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Why employment practices liability insurance is more important than ever

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Employment-related liability is something that every company that employs people needs to think about. Employment practices liability insurance (EPLI) can help provide protection against the financial fallout employment disputes may bring. With employment-related claims increasing, it’s becoming more important than ever before.

The Rise in Employment-Related Claims

Employment-related claims have always been a risk for employers, but this risk appears to be increasing. According to the 2024 Carlton Fields Class Action Survey, defense spending on class-action lawsuits has hit a record high. Labor and employment disputes now account for 43.4 percent of all class-action lawsuits and 38.9 percent of all class-action spending. In 2023, 61.9 percent of companies were facing a class-action lawsuit. The situation is not expected to get better – in fact, companies are bracing for a record number of new class-action lawsuits in 2024.

Employment Practices Liability Coverage

Employment practices liability insurance can provide coverage for claims alleging wrongful employment practices that infringe on a worker’s rights. Employers can purchase EPLI coverage on a standalone basis or combine it with other policies in a commercial insurance package.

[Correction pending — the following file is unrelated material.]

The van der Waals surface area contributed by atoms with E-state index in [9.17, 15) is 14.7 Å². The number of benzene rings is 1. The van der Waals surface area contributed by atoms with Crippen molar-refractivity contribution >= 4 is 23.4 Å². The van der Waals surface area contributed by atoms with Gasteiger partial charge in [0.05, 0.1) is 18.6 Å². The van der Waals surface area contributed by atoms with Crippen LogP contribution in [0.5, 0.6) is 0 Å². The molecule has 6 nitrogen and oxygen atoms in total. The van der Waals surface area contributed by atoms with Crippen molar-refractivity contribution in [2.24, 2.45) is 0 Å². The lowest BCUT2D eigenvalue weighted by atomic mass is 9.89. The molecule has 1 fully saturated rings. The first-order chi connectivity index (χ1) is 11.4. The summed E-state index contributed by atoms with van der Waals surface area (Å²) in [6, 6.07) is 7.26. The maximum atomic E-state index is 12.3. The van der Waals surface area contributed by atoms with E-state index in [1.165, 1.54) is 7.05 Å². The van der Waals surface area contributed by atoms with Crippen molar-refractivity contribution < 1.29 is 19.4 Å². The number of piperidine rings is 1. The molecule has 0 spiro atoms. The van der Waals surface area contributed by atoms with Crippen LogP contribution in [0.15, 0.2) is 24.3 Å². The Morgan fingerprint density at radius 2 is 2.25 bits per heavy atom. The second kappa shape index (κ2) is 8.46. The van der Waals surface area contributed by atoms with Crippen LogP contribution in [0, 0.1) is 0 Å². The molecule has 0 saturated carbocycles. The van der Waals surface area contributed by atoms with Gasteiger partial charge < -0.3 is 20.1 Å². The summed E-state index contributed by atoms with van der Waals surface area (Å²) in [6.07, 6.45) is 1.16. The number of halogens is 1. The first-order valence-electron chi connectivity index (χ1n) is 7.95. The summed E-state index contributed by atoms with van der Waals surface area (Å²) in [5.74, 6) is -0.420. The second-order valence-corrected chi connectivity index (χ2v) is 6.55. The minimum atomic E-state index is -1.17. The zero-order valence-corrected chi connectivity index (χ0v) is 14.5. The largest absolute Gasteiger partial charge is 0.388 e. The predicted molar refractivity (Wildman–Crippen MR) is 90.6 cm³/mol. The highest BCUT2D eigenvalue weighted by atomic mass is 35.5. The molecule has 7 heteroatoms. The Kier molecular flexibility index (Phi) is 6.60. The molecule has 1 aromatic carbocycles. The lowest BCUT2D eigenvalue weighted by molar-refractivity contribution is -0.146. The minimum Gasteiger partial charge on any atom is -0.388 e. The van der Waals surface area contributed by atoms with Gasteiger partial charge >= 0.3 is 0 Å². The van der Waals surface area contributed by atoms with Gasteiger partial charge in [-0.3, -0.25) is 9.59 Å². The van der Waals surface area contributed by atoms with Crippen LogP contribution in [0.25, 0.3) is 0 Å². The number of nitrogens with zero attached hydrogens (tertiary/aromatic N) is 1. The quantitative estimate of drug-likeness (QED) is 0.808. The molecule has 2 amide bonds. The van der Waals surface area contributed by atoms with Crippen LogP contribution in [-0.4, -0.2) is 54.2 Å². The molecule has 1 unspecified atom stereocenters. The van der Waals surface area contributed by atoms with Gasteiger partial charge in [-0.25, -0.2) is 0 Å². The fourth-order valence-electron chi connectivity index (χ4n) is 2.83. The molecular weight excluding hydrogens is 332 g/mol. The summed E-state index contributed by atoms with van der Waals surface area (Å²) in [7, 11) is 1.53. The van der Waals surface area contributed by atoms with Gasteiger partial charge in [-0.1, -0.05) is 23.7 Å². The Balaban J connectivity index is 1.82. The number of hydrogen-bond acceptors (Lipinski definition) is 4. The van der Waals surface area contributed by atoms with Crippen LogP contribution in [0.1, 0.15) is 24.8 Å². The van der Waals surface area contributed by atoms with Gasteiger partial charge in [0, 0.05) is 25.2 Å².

If a company is sued over employment-related matters that are covered under their EPLI policy, this coverage can help pay for defense costs, settlements and awards, up to the policy’s limit and under the terms of the policy.

What does EPLI cover?

Since terms vary, it’s important to review your policy for exclusions and requirements. In general, though, EPLI covers the following types of claims:

  • Wrongful termination or discipline
  • Discrimination
  • Harassment
  • Breach of employee contract
  • Discriminatory or retaliatory failure to promote

Covered lawsuits could come from job candidates, current employees or former employees.

What does EPLI not cover?

Although EPLI covers many employment-related claims, insurance policies may exclude certain types of claims or losses. These could include:

  • Civil and criminal fines
  • Punitive damages
  • Claims involving worker injuries, which are usually covered under workers’ compensation insurance
  • Wage and hour claims, although employers may be able to secure coverage for these claims through a policy endorsement

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Examples of EPLI Claims Scenarios

EPLI claims could arise in a number of situations. Consider the following hypothetical scenarios:

  • You’re interviewing candidates for an open position. One of the candidates is highly qualified, but she comes across as antagonistic and potentially difficult to work with. Several times during the interview, she corrects you or refuses to answer questions. Despite her qualifications, you decide she is not a good fit for your company culture and hire a different applicant, who happens to be a man. The woman you decided not to hire finds out and files a lawsuit alleging gender discrimination, claiming you passed her over for the position, despite her being more qualified, due to her gender.